Comment: Re:Related to Belgacom hack and 'ransom'? (Score 1) 185

by eeeuh (#29834487) Attached to: Time Warner Cable Modems Expose Users
It seems rather improbable that this was the same hack because these are cable modem/routers and the Belgacom hack was done on ADSL modem/routers. Also, from TFA:

That file, it turned out, included the administrative login and password in cleartext. Chen investigated and found the same login and password could access the admin panels for every router in the SMC8014 series on Time Warner's network

In ADSL modems there may be a reason for storing the users password in the modem: ppp-authentication, for cable modems I can't think of such a reason. Then again, if you control a router/modem you can sniff out user's passwords if the use plain-text authentication e.g. for POP3.

Security

Time Warner Cable Modems Expose Users 185

Posted by samzenpus
from the protect-ya-neck dept.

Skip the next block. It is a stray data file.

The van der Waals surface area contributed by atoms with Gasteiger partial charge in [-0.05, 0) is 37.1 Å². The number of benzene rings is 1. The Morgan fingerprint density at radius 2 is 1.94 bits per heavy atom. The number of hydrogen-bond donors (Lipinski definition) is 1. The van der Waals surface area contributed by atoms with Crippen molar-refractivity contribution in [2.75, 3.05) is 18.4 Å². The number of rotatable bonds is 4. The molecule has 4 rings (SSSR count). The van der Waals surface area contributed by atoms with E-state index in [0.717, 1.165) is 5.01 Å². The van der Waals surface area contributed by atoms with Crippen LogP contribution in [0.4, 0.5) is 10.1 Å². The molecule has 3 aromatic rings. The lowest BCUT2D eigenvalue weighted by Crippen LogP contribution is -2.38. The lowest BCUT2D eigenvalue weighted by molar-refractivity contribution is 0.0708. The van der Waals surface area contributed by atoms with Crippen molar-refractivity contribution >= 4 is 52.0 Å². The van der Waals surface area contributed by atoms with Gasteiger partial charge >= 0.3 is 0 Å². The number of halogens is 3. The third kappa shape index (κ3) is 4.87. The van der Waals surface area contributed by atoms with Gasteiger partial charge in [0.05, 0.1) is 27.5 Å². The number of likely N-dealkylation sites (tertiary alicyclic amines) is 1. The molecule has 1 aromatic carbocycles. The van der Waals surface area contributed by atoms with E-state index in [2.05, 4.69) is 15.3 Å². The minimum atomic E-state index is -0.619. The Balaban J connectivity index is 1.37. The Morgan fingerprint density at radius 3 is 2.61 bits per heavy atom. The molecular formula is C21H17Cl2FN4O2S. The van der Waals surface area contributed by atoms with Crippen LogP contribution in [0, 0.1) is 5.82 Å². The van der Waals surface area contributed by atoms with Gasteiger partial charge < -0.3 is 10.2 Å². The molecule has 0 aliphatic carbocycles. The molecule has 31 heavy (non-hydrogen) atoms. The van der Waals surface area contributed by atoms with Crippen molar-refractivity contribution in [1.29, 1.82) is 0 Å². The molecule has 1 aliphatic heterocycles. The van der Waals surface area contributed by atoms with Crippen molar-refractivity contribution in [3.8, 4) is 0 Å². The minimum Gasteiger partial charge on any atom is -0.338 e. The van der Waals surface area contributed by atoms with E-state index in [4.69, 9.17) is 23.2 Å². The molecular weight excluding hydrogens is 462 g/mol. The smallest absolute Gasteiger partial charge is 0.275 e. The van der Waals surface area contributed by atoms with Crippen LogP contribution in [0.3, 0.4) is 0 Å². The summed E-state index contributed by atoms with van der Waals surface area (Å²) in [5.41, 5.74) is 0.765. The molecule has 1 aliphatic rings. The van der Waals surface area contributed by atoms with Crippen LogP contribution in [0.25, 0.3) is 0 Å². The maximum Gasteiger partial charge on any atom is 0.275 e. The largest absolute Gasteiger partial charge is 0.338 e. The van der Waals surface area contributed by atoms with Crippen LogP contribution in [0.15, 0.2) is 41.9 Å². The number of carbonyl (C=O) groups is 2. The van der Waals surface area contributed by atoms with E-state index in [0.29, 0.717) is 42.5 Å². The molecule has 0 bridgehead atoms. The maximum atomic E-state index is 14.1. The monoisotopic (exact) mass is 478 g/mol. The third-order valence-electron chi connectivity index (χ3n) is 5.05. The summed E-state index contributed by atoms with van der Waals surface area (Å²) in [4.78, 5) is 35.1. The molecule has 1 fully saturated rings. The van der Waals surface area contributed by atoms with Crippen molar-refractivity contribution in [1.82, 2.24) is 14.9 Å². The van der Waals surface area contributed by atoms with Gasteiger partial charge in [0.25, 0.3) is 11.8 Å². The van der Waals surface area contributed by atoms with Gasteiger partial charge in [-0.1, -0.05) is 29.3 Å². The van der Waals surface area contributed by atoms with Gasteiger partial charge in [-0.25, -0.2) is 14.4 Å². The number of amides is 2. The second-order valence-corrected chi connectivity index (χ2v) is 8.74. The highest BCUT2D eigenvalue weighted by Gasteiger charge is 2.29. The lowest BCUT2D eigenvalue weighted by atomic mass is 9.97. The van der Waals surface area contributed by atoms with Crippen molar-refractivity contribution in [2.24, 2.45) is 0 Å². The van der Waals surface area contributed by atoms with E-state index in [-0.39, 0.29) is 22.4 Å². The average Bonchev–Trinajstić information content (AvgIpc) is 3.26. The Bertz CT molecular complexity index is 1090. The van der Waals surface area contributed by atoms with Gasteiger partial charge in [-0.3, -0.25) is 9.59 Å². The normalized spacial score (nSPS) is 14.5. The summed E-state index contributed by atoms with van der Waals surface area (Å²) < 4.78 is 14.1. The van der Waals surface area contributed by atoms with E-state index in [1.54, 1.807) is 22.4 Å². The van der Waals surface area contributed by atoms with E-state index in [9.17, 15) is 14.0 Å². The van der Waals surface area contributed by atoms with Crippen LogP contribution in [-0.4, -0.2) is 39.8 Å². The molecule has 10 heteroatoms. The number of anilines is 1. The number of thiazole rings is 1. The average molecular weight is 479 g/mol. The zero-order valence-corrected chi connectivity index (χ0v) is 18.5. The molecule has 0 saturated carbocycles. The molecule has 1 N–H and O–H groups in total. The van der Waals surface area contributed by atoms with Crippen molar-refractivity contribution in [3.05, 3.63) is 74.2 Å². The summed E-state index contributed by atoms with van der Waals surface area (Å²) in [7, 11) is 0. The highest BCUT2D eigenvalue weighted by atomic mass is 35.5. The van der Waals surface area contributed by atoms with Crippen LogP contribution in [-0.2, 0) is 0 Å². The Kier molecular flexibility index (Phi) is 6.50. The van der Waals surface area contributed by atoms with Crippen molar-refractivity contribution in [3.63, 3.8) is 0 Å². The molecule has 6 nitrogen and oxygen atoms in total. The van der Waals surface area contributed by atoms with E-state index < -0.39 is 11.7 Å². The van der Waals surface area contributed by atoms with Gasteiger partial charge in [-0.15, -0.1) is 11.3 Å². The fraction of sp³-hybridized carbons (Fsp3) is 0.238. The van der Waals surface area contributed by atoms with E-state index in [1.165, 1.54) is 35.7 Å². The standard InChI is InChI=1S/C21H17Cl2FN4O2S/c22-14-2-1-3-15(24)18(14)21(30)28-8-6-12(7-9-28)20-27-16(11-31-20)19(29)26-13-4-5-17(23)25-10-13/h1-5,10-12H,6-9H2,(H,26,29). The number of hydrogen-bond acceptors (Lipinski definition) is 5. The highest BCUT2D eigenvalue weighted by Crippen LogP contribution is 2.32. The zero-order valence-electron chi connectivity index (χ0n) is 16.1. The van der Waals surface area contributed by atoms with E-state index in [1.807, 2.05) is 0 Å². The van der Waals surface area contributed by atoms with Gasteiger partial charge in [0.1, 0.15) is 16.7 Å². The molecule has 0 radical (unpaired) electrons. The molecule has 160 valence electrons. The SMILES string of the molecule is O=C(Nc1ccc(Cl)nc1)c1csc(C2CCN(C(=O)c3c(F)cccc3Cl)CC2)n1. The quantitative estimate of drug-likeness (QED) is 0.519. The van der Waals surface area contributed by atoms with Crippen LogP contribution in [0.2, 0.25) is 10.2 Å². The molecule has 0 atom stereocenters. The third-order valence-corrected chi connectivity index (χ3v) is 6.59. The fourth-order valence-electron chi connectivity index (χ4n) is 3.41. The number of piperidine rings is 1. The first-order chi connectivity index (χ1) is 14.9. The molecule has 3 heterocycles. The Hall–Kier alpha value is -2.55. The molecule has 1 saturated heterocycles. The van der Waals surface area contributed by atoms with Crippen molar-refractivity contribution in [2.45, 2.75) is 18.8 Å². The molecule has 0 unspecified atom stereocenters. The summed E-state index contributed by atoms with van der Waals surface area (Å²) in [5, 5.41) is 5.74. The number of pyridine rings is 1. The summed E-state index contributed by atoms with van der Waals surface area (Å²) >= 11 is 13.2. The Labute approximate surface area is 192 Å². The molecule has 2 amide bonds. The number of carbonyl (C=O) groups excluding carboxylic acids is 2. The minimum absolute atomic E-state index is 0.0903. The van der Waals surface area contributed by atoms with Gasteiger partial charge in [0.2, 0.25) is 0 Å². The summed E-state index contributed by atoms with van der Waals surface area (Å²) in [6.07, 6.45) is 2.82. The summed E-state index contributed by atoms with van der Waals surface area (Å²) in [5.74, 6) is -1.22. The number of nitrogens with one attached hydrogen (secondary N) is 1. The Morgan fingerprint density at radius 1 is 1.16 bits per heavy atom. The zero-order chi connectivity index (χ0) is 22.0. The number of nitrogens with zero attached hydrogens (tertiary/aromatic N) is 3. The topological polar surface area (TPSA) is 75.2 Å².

eldavojohn writes "Wired is reporting on a simple hack putting some 65,000 customers at risk. The hack to gain administrative access to the cable modem/router combo is remarkably simple: '[David] Chen, founder of a software startup called Pip.io, said he was trying to help a friend change the settings on his cable modem and discovered that Time Warner had hidden administrative functions from its customers with Javascript code. By simply disabling Javascript in his browser, he was able to see those functions, which included a tool to dump the router's configuration file. That file, it turned out, included the administrative login and password in cleartext. Chen investigated and found the same login and password could access the admin panels for every router in the SMC8014 series on Time Warner's network — a grave vulnerability, given that the routers also expose their web interfaces to the public-facing internet.' If you use Time Warner's SMC8014 series cable modem/Wi-Fi router combo, watch for firmware to be released soon that they are reportedly in the process of testing."